2.  There is a series of roadside rooms where a traveler sleeps overnight before rising the next morning and going on his or her way.  So there are stages of one’s spiritual journey, even in Heaven.

3.  There are many rooms in God’s house, with plenty of room for everybody.

I like #2.  But who knows, really?  The main idea we should remember that Jesus is central to this afterlife.

Let us remember, too, “Do not let your hearts be troubled.”  Given the literary context within the Johannine Gospel, Jesus had many reasons to be troubled.  And yet he said, “Do not let your hearts be troubled.”  And Paul the Apostle endured his share of difficulties after become a Christian and evangelist.  Yet the epistles he wrote and dictated reflect a deep and abiding faith, great determination, and moments of frustration and pique, but not a greatly troubled heart.

I was a student at Valdosta State University and a member of Christ Episcopal Church, Valdosta, Georgia, from 1993 to 1996.  One day I attended the funeral for Deacon Stella Clark’s son.  I arrived at the church just before the funeral, for I chose not to skip a class meeting.  The church was full, so I had to sit in the Parish Hall and listen to the service on a speaker.  I recall Stella reading the Gospel, which began “Do not let your hearts be troubled…,” her voice breaking.  That was great faith indeed.  During that service she administered communion, the bread of life, to me.

Life contains the good and the bad, the joyous and the excruciating, and all degrees in the middle.  Through it all we are not alone, no matter how much we feel that way.  Experience has taught me that grace is most noticeable when the need for it is greatest.  So I carry meaningful memories related to traumatic times.  I rejoice in the great joy during those troubled times and thank God for the spiritual growth which has flowed from them, but take no delight in those times themselves.  And I have learned more deeply the truth of “Do not let your hearts be troubled….”  This is a lesson one can learn only by living.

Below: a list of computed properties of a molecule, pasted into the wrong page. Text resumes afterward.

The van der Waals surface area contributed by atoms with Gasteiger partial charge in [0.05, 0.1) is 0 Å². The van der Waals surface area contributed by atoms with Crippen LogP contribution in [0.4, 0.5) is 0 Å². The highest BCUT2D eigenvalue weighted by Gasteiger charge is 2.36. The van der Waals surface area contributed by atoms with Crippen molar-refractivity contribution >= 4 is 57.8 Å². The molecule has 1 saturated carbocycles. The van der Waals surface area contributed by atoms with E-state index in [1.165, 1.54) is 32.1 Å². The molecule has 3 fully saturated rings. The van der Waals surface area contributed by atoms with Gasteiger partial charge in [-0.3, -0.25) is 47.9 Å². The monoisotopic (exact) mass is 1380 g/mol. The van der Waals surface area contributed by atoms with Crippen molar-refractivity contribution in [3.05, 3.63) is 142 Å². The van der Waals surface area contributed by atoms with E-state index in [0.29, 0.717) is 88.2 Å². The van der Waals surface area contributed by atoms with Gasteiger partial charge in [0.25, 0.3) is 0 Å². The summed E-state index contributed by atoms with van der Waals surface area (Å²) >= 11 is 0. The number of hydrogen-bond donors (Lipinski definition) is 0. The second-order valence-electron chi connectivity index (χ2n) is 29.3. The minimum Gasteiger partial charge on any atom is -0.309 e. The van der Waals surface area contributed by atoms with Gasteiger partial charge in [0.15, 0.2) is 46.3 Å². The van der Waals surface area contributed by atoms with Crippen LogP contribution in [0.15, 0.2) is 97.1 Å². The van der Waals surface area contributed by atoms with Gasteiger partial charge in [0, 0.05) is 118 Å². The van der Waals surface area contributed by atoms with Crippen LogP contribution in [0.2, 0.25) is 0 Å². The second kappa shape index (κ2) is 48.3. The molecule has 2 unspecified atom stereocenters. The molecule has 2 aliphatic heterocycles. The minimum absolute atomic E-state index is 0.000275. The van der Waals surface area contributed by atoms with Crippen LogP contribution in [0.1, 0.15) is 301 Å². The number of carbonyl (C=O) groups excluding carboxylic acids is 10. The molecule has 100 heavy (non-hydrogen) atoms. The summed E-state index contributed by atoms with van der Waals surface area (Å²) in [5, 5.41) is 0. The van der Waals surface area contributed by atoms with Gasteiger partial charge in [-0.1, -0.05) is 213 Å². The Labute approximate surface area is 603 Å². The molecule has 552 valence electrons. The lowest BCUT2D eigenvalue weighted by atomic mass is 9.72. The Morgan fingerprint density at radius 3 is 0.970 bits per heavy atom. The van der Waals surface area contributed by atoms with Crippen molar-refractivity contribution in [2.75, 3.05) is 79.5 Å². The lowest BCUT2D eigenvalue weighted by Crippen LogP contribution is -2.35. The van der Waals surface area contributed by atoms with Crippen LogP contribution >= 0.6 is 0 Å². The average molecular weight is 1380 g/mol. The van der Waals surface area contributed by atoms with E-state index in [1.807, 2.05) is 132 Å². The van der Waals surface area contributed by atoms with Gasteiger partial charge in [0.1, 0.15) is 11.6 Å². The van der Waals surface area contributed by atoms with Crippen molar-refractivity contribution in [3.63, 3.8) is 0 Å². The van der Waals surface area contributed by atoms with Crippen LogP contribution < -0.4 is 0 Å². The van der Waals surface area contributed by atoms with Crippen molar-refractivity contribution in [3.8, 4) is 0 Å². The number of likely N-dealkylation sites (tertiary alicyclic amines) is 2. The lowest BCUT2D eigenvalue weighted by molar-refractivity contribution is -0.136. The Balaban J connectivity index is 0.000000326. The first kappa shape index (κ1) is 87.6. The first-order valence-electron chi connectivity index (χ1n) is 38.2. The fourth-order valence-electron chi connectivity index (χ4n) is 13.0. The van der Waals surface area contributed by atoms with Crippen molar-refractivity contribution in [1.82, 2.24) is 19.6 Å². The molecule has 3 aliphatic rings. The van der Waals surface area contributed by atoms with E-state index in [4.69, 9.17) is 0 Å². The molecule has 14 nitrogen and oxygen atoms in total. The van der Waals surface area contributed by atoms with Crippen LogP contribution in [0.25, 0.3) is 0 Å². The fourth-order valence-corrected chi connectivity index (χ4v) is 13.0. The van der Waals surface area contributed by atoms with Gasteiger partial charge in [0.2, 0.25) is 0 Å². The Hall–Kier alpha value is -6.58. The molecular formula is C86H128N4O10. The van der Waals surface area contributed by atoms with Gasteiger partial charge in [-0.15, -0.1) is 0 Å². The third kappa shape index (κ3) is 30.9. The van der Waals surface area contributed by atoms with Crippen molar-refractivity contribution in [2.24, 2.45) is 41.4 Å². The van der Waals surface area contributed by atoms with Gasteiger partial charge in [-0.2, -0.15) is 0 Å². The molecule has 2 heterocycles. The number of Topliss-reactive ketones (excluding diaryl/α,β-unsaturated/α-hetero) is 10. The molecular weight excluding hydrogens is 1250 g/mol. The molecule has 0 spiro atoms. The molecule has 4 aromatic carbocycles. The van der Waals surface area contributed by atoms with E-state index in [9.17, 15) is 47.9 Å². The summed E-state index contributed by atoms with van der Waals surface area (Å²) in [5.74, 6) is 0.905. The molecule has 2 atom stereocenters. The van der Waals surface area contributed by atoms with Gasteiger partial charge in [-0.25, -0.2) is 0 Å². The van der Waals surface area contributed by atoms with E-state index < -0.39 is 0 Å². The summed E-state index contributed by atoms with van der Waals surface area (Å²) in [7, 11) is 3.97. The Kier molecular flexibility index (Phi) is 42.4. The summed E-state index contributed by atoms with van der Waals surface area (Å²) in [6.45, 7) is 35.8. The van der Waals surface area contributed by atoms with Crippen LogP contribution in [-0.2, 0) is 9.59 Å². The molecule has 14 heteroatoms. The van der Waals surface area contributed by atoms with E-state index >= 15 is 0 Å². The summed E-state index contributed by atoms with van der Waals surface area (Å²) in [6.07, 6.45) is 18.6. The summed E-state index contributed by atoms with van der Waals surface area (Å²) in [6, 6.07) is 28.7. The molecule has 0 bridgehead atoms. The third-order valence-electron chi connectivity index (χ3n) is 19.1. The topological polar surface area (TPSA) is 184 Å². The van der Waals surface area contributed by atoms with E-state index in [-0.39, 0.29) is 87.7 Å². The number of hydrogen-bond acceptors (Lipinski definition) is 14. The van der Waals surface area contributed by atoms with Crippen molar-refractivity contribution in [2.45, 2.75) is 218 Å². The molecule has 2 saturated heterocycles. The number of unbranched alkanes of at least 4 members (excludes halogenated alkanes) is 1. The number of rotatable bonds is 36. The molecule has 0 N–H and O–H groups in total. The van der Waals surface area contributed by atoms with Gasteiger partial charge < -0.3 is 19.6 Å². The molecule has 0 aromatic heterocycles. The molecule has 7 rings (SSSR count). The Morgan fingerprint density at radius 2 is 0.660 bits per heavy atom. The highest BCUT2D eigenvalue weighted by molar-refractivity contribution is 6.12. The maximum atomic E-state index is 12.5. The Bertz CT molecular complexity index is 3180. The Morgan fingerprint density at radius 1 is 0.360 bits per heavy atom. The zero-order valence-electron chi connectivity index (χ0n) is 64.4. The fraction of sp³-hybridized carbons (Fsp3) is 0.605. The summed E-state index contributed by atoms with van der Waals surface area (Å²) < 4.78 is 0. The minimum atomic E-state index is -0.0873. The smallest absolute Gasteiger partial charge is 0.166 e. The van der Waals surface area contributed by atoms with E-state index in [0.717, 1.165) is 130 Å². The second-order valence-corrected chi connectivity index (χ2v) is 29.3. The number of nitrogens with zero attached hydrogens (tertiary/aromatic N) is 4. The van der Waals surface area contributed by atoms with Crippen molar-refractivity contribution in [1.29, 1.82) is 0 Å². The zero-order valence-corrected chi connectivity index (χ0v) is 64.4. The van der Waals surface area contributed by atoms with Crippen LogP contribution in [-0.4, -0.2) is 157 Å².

Published originally at SUNDRY THOUGHTS OF KENNETH RANDOLPH TAYLOR on April 6, 2010

Posted October 29, 2010 by neatnik2009 in 2023, Episcopal Church Lectionary, May 5

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Twenty-Sixth Day of Easter   12 comments

A Soil Profile by the United States Department of Agriculture


May 4, 2023


Acts 13:13-25 (Revised English Bible):

Sailing from Paphos, Paul and his companions went to Perga in Pamphylia; John, however, left hem and returned to Jerusalem.  From Perga they continued to their journey as far as Pisidian Antioch.  On the sabbath they went to synagogue and took their seats; and after the readings from the law and the prophets, the officials of the synagogue sent this message to them:

Friends, if you have anything to say to the people by way of exhortation, let us hear it.

Paul stood up, raised his hand for silence, and began.

Listen, men of Israel and you others who worship God!  The God of this people, Israel, chose our forefathers.  When they were still living as aliens in Egypt, he made them into a great people and, with arm outstretched, brought them out of that country.  For some forty years he bore with their conduct in the desert.  Then in the Canaanite country, after overthrowing seven nations, whose lands he gave them to be their heritage for some four hundred and fifty years, he appointed judges for them until the time of the prophet Samuel.